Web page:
Alexei Sayle on the murky world of product placement: CAR+ archive, July 1999

Published: 04 January 2016

► ‘Ready… aim…. unwrap!’ 
► Classic Alexei Sayle column from 1999

► The Jam, the SAS and the Nissan Bluebird

I don’t know if this happens round your way, but I’ve noticed that whenever a menu comes through the door for Chinese or Indian takeaways, there is often a bit of writing on it that has been crudely inked-out with a black, felt-tipped pen. Have you noticed this? What is it that is being printed on these menus that has subsequently to be blacked out? Have they mistakenly printed: ‘all our soups contain dirt’ or ‘we use only diseased chickens’; or ‘Die infidel pigs, from The Star of India Balti House’?

And when they come to deliver you Sweet and Sour Diseased Chicken and Dirt Noodle Soup, the car they use is always a beat-up, 1977 Nissan Bluebird. Bluebirds and similar Toyotas used by takeaways and minicab firms always seemed to be 20 years old, even when they first appeared in Britain. They seem to have always had faded paint, ruined engines and dents in the side. Further research proves this to be true: you may have seen the buildings in Greece and the Middle East left deliberately unfinished, with bits of reinforcing steel sticking out, to avoid the state taxes which would be due on the building’s completion. Similarly, because of complicated and punitive Japanese tax laws on new cars, these vehicles are actually manufactured ‘second-hand’: with incredible care and the latest in laser-guided industrial robots, the manufacturers create holed, rusty bodywork, smoky, knackered engines and torn, springless seats thus avoiding the swingeing taxes on ‘new’ cars.

On the roads in Japan it is always 1977. Do you remember the year 1977? That was when I used evil rights legislation to force the organisers of the Miss World contest to accept my entry. And with the progressive introduction of metrication, the great jazz trumpeter, Miles Davis, was forced to change his name to Kilometres Davis. It was also the year when The Jam released the song: ‘This is the Modern World: The lyrics, if you recall, went like this;

This is the modern world,
this is the modern world,
In the modern world there’ll be new kinds of
chocolate-bar ice creams,
Anti-gravity hates will be all the rage,
And there’ll be strange new organisations called
‘implementation forces’ that go around the world’s
trouble spots looking at stuff.
This is the modern world,
this is the modern world.

He certainly knew what he was talking about, that Paul Weller, and they are strange, aren’t they – those forces like the Iraqi Arms Monitoring Force, the Bosnian Implementation Force and the Kosovo Monitoring Force. They never seem to do much good, but they always have a nice set of matching 4x4s, don’t they? In Iraq they had white Nissan Patrols, in Kosovo orange Mitsubishi Pajeros and in Bosnia it was Land Rover Discoveries. The United Nations is notoriously corrupt, and you might imagine that these vehicles had been bought from a cousin of Kofi Annan’s — but for once the UN is not wasting our money, because these forces get their vehicles for free.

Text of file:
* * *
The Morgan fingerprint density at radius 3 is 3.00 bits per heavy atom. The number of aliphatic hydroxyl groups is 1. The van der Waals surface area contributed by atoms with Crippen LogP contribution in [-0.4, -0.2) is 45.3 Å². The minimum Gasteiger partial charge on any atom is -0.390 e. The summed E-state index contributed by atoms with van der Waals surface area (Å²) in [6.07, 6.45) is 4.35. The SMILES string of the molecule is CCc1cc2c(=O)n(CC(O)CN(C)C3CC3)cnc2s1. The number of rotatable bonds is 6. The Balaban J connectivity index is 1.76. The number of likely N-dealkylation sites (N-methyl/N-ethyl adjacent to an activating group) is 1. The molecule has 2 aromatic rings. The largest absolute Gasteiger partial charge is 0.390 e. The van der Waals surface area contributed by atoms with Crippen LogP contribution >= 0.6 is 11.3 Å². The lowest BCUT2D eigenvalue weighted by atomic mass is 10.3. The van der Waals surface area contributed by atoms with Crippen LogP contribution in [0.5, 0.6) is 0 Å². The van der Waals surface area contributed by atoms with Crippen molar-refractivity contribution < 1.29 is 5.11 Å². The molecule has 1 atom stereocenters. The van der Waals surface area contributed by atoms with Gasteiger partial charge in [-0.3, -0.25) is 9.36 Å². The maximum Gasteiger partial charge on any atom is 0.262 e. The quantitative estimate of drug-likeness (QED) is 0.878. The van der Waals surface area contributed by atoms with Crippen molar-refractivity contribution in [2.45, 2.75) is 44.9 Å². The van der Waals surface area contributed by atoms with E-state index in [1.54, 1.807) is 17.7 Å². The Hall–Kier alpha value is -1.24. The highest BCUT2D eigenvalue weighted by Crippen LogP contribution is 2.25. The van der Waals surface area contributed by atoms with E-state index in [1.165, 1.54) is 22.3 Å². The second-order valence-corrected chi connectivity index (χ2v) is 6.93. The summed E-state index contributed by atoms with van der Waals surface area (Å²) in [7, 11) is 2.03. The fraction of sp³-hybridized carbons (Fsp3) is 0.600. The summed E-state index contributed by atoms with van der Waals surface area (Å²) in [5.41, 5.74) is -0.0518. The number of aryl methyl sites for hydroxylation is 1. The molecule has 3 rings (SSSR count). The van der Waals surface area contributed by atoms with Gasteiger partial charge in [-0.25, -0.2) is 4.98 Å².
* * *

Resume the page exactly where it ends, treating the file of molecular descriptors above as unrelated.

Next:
The reason? What we in the film business call ‘product placement.’ Product placement, as it manifests itself in the movie business, is the process whereby a manufacturer gets its cars, soft drinks, computers and the like heavily featured in a film in return for a substantial fee. Things like The Saint’s Volvo coupe, James Bond’s watches, etc. In the case of the implementation forces, the bonus for the car manufacturers is that security forces the world over will see their products being used on TV in important work, and will order huge numbers for their armies.

You might think that army commanders are immune to this kind of image manipulation, but you’d be wrong. Think about it: the most popular sub-machine gun in the world is the 9mm Heckler and Koch MPS. Go through an airport or watch an action movie, you’ll see the black, plastic fore-grip and banana clip of this German-made weapon. Every Swat team officer and every baddy or goody will be toting one of these. Its popularity can be directly ascribed not to its efficiency — it is no better or worse than many weapons — but to its use by the SAS in breaking the Iranian Embassy siege. That event, televised world-wide, convinced impressionable military men that the MP5 was the butch gun to have, so they ordered millions. However, it wasn’t certain that the SAS would be using that gun in the attack. The Ministry of Defence was aware that the raid would get great coverage and so it quietly asked manufacturers if they’d pay to have their product featured in the siege. At one point the SAS were to go into the Embassy armed only with — then new — Lion Bars. Luckily, in the end, Heckler and Koch came up with the most dosh, with the desired results in terms of sales and publicity. 

Ready... aim... unwrap! Alexei Sayle, CAR magazine, July 1999